Introducing Mike Regan, MJBizDaily’s new equity research analyst

Rarely in my career have I been more excited by the investment possibilities of an entire sector that has not (legally) existed for decades to emerge, grow, mature and disrupt huge markets.

Cannabis strikes me as a combination of alcohol in the late 1920s and the internet in the late 1990s: a highly disruptive consumer product in a huge addressable market, with an agricultural, industrial and consumer supply chain that’s driven by secular shifts in consumer attitudes and a patchwork of regulations.

Ultimately, I believe the industry will normalize to look more like consumer products such as food, alcohol and over-the-counter drugs, but it will not be a straight line.

We are in the early stages of industry development, with many opportunities and risks for investors along the way.

Will there be an early first-mover ultimately supplanted by a superior second-mover, such as Yahoo and Google? Or will there be an Amazon that establishes dominance and never looks back?

Will the cannabis industry consolidate like the beer industry into a few giants amid a constant stream of micro-producers? Or will the marijuana space follow the cable industry and merge a patchwork into a few behemoths who then compete with landline and wireless telcos?

Will large, low-cost cannabis producers face a stream of small upstarts that are constantly raising and losing money, such as large integrated oil versus the U.S. shale producers? Or will capital markets eventually cut off those with no viable business model?

At Investor Intelligence and MJBizDaily, I hope to use my 20 years of experience analyzing traditional businesses to provide you with the analytical frameworks and insights you need to identify actionable opportunities and risks as the cannabis sector evolves.

In my past work, I have applied a fundamental approach to smaller capitalization equities at long/short equity hedge funds across most industries and business models, including consumer goods, retail, industrials, commodities, distribution and chemicals.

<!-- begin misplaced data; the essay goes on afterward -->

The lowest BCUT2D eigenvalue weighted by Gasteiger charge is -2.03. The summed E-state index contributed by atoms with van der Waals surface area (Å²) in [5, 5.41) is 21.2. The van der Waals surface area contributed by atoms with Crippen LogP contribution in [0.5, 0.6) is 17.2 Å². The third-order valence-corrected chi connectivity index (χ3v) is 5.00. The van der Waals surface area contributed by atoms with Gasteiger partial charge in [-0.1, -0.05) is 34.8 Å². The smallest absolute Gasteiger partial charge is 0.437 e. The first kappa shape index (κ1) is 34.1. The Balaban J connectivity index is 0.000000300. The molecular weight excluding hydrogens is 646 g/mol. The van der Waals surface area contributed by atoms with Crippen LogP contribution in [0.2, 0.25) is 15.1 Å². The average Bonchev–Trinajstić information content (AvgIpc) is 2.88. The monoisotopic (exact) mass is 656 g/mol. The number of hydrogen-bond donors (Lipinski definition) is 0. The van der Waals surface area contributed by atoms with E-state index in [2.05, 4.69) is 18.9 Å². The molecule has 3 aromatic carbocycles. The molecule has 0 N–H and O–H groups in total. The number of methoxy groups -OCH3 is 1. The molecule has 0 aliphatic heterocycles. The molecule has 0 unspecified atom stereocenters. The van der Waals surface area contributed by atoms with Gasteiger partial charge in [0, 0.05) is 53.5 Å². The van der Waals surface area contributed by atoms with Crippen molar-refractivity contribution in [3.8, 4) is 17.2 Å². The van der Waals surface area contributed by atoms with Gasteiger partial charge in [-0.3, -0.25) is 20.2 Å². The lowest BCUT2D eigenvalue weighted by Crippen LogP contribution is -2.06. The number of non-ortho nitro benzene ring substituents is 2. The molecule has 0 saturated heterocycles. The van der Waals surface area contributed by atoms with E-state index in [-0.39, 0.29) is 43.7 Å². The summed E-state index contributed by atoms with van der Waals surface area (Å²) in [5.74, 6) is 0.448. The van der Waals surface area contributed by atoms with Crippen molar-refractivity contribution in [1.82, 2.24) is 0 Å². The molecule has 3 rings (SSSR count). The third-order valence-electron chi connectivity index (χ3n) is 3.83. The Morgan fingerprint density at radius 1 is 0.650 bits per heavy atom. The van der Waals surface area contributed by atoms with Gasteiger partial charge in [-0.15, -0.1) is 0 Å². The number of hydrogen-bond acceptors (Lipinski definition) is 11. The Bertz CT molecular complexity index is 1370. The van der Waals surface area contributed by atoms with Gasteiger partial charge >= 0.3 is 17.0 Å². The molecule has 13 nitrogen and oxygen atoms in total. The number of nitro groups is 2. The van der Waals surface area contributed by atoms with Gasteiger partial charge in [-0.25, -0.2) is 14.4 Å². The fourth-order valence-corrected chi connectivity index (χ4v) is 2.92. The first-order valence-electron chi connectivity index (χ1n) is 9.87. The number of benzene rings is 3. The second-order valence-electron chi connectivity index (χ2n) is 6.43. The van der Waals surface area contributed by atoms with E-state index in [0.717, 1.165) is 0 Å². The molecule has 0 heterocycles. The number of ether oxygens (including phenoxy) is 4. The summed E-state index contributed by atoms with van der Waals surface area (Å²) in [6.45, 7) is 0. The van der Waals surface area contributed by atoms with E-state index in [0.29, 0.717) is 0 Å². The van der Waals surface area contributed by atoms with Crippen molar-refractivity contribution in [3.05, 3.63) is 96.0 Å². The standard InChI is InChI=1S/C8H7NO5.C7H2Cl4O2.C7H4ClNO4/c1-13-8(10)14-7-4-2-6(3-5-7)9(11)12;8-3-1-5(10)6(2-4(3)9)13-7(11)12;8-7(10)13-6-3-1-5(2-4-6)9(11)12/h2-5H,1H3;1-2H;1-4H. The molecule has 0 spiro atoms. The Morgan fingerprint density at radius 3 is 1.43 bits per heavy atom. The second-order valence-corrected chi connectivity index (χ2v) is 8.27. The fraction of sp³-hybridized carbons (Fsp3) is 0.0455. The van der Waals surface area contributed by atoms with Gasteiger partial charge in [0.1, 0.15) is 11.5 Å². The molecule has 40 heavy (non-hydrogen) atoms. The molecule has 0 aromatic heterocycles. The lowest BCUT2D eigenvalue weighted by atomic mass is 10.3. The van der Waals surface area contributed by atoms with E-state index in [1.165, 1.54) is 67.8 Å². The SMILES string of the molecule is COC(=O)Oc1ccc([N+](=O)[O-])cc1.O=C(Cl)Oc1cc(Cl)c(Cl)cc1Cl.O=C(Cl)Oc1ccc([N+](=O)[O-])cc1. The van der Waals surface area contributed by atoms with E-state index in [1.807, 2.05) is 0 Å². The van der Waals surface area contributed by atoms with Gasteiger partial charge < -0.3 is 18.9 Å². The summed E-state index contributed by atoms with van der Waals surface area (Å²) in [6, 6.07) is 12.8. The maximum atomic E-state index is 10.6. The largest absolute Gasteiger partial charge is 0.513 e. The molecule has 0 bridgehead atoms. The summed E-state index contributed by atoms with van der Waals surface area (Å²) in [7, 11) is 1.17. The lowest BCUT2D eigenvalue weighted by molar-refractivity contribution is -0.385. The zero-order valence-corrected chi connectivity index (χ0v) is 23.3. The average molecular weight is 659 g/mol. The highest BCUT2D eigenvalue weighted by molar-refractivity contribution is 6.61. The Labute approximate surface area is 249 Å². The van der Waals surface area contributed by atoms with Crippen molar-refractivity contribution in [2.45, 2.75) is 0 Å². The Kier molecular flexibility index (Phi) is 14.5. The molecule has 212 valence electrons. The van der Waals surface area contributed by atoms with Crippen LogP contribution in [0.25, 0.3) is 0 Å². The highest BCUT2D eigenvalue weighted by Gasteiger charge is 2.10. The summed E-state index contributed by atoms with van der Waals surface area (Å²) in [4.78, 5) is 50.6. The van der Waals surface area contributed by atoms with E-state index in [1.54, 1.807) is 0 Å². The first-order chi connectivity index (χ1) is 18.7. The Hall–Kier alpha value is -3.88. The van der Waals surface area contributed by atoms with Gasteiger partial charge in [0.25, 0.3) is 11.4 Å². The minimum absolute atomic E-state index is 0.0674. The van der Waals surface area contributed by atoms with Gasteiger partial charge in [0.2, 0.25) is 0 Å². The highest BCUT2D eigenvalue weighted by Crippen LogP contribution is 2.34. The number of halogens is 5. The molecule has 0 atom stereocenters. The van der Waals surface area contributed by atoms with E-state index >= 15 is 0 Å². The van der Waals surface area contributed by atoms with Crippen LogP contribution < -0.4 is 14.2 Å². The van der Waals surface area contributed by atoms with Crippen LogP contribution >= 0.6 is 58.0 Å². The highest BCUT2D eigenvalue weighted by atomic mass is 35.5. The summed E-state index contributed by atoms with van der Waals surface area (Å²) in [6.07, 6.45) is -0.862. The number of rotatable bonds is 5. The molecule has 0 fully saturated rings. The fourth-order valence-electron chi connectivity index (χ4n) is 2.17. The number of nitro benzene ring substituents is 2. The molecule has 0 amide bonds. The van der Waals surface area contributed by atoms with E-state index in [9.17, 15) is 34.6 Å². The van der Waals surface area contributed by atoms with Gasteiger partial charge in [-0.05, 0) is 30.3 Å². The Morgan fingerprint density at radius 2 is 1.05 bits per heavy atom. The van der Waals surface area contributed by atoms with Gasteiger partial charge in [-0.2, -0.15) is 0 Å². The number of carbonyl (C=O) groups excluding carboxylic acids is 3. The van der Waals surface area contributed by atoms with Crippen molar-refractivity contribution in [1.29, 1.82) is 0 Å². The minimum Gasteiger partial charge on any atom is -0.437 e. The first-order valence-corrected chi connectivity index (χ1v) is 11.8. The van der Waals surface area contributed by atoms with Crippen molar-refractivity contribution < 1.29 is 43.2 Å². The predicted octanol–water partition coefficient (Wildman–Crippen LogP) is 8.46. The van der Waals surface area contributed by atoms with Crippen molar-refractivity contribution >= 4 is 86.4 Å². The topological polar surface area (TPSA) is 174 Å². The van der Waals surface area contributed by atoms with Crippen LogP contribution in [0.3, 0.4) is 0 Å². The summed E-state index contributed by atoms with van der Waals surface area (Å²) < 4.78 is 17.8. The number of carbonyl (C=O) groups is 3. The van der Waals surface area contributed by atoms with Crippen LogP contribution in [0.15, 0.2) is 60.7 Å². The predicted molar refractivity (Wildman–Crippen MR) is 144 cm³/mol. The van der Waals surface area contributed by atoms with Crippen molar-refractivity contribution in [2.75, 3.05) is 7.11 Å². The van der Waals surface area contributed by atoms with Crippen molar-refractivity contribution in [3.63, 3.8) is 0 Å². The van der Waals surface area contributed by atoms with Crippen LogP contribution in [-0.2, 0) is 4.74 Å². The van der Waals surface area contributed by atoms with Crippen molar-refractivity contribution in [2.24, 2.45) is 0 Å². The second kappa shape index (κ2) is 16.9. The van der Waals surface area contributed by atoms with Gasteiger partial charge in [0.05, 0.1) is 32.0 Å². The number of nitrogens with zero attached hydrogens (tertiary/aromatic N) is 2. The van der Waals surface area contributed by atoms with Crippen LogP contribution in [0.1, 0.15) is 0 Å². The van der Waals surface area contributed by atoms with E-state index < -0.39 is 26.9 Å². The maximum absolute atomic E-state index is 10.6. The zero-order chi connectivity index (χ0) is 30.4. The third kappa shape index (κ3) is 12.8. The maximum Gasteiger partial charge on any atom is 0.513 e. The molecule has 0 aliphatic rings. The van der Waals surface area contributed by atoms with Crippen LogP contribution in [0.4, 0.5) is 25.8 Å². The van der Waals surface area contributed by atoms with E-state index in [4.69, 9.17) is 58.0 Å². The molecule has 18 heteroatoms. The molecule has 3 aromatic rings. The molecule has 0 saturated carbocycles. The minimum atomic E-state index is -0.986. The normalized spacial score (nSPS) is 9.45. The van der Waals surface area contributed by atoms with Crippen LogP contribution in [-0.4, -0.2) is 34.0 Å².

With experience going both long and short, I have honed my ability to identify both opportunities and risks – and to extrapolate information from one company into implications for peers and competitors.

I will use these skills to communicate to you:

  • The size of the market: What is the opportunity? What increases or reduces that?
  • Fundamentals of the business model and position in the supply chain: What is the current and potential margin structure with growth? What should margins be for a given sector? How much capital does this business require?
  • Pricing and supply/demand: How does supply compare to demand, and how is competition changing this? Where is the pricing power? Why should this business capture value versus its customers and suppliers?
  • Capital structure: Who captures the value? Many cannabis companies have complex capital structures with warrants, options, convertible debt and straight debt, which complicate calculating the true size of a company. Many are also burning cash, meaning they will need to return to the capital markets.
  • Incentives and strategies: The benefits and drivers of managers and majority shareholders may not always be aligned with shareholder value or margin expansion.
  • Deal implications: Every new offering, sale and acquisition has information that impacts the values of your existing assets and also creates new strategies to contemplate.
  • Key metrics that create value and support the narrative of the companies and industries: Data that supports the narrative expands valuation multiples; data that refutes the narrative pressures them.

The entire value chain is considered from agricultural production to the end customers (including processing, packaging, distribution and retail) to identify the total value through the chain and who will capture value under different regulatory regimes.

Like Lego bricks, answers to such questions will form the building blocks of analysis to help you identify opportunities that meet your investment objective and manage the associated risks.

None of us truly knows how the sector will evolve, but I hope to use my experience across many other sectors and cycles to recognize similar patterns as they occur.

And as the cannabis sector evolves, I look forward to hearing your feedback and helping Investor Intelligence evolve so it best serves your needs.